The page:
The Creation Wiki is made available by the NW Creation Network
Watch monthly live webcast - Like us on Facebook - Subscribe on YouTube

Insecticide

From CreationWiki, the encyclopedia of creation science
(Redirected from Insecticides)
Jump to: navigation, search
Crop dusting.jpg

Insecticides are a form of pesticides that use chemical agents to control insects. In many cases this control means death. Insecticides are an important part of the world today because of their effects on the world's food supply and diseases carried by insects. These chemicals are also poisonous to people and the regulation of the substances is a heated topic. Many regulations are in place that are helping improve the safety of the environment and people. Many different types of insecticides exist. Insecticides are very influential to people and the environment. It is important to control the use of these substances and prioritize the health and safety of people. [1]

What is an Insecticide?

Various consumer pesticides and insecticides

An insecticide is a chemical agent that controls insects. These chemicals control insects by killing them or by stopping them from performing destructive behaviors. Man-made or natural, insecticides target pests that harm mankind in some way. Whether it be the detrimental effect of locusts on a field of wheat or a bee hive in a child's treehouse, insects often in some way or another affect people's lives.

Insecticides are a very important part of the world today. With a population of over 7 billion people, a strain is put on the earth's ability to provide food. Agricultural advancements have made feeding the population much more efficient in the past 100 years. However, with these technological advancements, there have also been very serious complications. Insects are one ever present problem.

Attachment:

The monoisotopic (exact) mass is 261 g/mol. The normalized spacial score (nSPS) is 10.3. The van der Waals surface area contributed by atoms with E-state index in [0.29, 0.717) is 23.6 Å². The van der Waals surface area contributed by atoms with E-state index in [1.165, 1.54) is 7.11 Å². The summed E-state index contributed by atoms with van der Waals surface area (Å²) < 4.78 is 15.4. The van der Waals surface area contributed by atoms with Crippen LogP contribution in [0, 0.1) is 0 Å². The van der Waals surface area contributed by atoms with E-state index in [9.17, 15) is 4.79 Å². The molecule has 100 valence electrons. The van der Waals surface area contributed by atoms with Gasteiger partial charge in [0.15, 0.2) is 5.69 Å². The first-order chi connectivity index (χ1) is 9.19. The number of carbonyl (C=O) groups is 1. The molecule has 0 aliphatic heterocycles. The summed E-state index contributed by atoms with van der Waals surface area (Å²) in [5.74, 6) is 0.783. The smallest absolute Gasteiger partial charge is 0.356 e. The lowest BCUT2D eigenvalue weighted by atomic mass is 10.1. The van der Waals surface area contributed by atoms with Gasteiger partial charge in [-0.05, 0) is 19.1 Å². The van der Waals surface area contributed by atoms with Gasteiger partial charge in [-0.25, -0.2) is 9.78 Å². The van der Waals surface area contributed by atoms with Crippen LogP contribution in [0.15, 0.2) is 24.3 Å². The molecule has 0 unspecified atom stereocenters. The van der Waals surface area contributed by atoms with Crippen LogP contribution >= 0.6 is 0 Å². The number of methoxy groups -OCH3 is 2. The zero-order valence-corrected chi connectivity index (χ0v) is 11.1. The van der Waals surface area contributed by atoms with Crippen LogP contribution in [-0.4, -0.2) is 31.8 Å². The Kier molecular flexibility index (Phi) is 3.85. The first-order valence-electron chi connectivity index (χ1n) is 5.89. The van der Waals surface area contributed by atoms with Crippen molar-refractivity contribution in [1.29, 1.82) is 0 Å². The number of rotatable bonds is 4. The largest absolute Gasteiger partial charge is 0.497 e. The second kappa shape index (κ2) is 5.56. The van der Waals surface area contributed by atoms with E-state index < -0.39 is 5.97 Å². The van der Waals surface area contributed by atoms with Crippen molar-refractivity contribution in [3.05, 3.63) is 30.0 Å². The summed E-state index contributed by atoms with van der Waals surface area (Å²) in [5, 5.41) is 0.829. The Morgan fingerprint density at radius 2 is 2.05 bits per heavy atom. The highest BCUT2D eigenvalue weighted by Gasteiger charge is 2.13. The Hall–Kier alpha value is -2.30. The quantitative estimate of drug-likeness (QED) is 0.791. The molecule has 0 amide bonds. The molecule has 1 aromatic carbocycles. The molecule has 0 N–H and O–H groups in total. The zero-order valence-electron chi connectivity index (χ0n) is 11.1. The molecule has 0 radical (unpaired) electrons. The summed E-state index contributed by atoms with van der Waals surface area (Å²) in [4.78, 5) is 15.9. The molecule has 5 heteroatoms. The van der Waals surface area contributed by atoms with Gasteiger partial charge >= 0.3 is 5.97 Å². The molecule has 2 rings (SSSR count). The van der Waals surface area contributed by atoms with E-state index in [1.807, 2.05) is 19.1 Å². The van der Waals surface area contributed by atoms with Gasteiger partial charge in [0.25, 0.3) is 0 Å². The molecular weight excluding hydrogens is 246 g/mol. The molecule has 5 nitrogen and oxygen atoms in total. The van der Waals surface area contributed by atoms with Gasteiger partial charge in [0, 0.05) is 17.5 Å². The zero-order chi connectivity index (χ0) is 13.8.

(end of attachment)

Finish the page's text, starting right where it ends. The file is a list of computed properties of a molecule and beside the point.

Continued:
Insects are present on the farms of men and by eating, destroy farmers' crops for food. So, this creates a problem for us humans who need the food to survive. Humans began to develop an answer to this dilemma. World War II was an important time for insecticide development. It was then that DDT was first introduced as a tool for insect control. [2] Many other effective insecticides followed DDT and had positive effects on food issues and many insect carried diseases. However, as time went on insects began to build a resilience to some of the insecticides. Also, many studies showed how some chemicals negatively affected the environment and the many dangers some insecticides posed to human health. This resulted in the banning of many insecticides by the Environmental Protection Agency and other agencies protecting the environment. In result to the bannings and insect resilience, safer and more effective insecticides continue to be produced. Insecticides are fundamental to the overall success of the world's food supply and agriculture. [3]

Applications and Mode of Penetration

Man applying insecticides.

There are a number of ways that one can apply insecticides. The choice mainly depends on the type of chemical, type of insect, terrain and size of area affected, cost of application, and different regulations and laws. Consumers can go to their neighborhood hardware store and pick up numerous types of insecticides. Brands like Ortho, Bayer, and Scott are just some of the big names in pesticides and insecticides. These types of insecticides are applied easily by a consumer. Many feature pumping options for spraying a liquid solution and others are simply powder like substances you can put on the ground. If you don't want to mess with chemicals yourself, there are professional pest control servicemen. Companies like Orkin will send specialists to your home to apply insecticides and pesticides for you. They carry industrial application tools. For example they have the solution stored in a gadget on their back and a pump nozzle in their hand.

Application processes for large agricultural establishments differ from the household applications. Aerial application, or crop dusting is the best method for large crop growers. Planes are often made especially for crop dusting but other small planes and even helicopters can be modified for the job. The planes are equipped with a spraying systems located beneath the wing. These systems are capable of dispersing fertilizers, pesticides and insecticides, and fungicides. Once loaded up with their sprays the planes take off and fly very low to the ground dispensing the chemicals right on top of the crops. [4]